Der Spiegel: Greens voters would support approval of the proposed Bundeswehr deployment, the chief of the Forsa Opinion Institute told the Cologne newspaper “Express,” if it was a choice between that and remaining in the coalition.
The Greens have the problem that their voters are split. On one side are the “value greens” — pacifists who haven’t changed their minds for the last 20 years. On the other side are those who, in the context of their social mobility, are more ready to compromise — for example, lawyers, doctors, teachers. This clientele is ready to support the deployment, according to [Forsa Opinion Institute chief] Güllner.
Nevertheless, it appears likely Schroeder and Fischer will not have a majority of their own party supporting them in the looming Bundestag vote (Die Welt, 11/9/01: Chancellor concedes own majority is lost). Green Party leader Roth, apparently channeling Mullah Omar, is demanding a Ramadan ceasefire, which both Socialist Chancellor Schroeder and Green Foreign Minister Fischer oppose.
Shades of red, too
The leader of the influential “Juso” (Young Socialist) wing of the Socialists, Niels Annen, warns that many could leave the party if the SPD strays too far from its identity as a peace party. In one interesting piece of analysis, Annen opines:
The chancellor smartly went to the Americans after 9/11, to prevent America from going it alone with retaliation.* I have to admire him for that. Now he must prevent this war from escalating further.
Notes to Niels:
* to all intents and purposes, the U.S. has gone it alone with retaliation.
* there’s not a thing in the world Schroeder could have done about it: both Bush and the American people, I think, feel like “all aboard who’s coming aboard, but this train is leaving the station one way or the other.”
* Schroeder’s own “uneingeschraenkt” (unconditional/without reservation) support suggest you doesn’t really know Schroeder.
* you’ll grow up one day, Niels; Schroeder was a Juso once, too (see photo accompanying the interview).
Another telling photo, to my mind, on the web page with the Annen interview, shows a peace demonstration sign that reads “our GRIEF is NOT a cry for WAR”, with “GRIEF NOT WAR” dominating the sign. Yeah, that’ll help. Cry me a river.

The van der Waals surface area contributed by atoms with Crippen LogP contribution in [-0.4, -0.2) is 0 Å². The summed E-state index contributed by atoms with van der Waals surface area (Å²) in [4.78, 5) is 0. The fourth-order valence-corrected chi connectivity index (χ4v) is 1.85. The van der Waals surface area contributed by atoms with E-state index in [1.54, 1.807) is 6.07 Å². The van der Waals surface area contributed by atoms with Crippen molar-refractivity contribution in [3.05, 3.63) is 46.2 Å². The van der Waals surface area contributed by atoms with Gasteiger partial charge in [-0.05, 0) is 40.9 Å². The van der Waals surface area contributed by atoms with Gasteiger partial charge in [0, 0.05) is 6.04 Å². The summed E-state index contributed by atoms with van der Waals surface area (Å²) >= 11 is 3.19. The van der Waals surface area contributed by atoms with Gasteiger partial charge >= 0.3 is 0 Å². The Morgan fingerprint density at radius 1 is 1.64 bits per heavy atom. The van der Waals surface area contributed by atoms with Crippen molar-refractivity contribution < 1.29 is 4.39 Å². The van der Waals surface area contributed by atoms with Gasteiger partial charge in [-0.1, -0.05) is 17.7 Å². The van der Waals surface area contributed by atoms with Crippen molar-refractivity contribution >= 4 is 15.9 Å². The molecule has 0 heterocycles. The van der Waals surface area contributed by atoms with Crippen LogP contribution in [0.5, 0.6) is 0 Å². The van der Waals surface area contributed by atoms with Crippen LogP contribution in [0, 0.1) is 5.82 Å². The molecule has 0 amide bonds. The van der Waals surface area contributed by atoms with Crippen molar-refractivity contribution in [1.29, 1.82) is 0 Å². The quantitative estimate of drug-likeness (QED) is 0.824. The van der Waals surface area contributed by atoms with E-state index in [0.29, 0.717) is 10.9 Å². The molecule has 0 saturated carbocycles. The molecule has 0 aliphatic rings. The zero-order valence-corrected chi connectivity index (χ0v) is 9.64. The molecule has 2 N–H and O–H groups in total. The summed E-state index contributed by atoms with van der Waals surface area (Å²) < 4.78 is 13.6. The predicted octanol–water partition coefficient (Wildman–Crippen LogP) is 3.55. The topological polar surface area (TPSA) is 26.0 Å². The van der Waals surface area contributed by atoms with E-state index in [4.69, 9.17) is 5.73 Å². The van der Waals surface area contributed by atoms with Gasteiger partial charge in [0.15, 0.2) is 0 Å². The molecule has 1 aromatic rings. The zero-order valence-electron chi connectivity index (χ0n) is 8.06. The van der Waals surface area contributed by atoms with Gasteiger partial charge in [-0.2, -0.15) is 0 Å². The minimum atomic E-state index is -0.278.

Why do I keep focusing on Germany, and on the Greens? I have family in Germany, and as a former Freeze activist, I really respect many of the German Greens (and Socialist SPD members) for attempting to reconcile progressive and sometimes utopian ideals with the real world of winning votes and working with other parties. Unlike a lot of progressives, they’re trying to actually get something done instead of always just engaging in empty theatrical gestures. I think they could help make a legitimate case for a moderating German influence on Western politics and US politics — someday. First, though, you have to ante up when the cause is just, and I think Schroeder and Fischer realize this. I think Joschka Fischer is, checkered past notwithstanding, one of the most interesting figures in modern politics, a kind of realist-idealist in the Orwell mode; maybe wishful thinking, but that’s what politics is half the time. So I’m crossing my fingers that he and Schroeder can muster a majority in their own party, not just the Bundestag as a whole (the CDU, CSU, and FDP are likely to approve deployment by wide margins).
What’s kind of amazing is that very, very few** of the 3900 troops are going to come anywhere near Afghanistan itself, let alone near shots fired in anger. With the exception of the couple of hundred BKA special operations troops and possibly the “Fuchs” reconnaissance tank platoons, German soldiers will mainly be engaged in logistics, field hospitals, sailing ships at sea and other indirect support work. Still, it could be a slippery slope towards actually shooting at mass murderers, so let the debate rage on.
* im Alleingang: “alone-going”, also “solo”. Doubtless meant to conjure “unilateral.”
** (AP, Tony Czuczka) Schroeder: Show NATO solidarity: “Schroeder is seeking authority for an initial one-year deployment, though he says there are no plans to send ground troops to Afghanistan or take part in airstrikes.”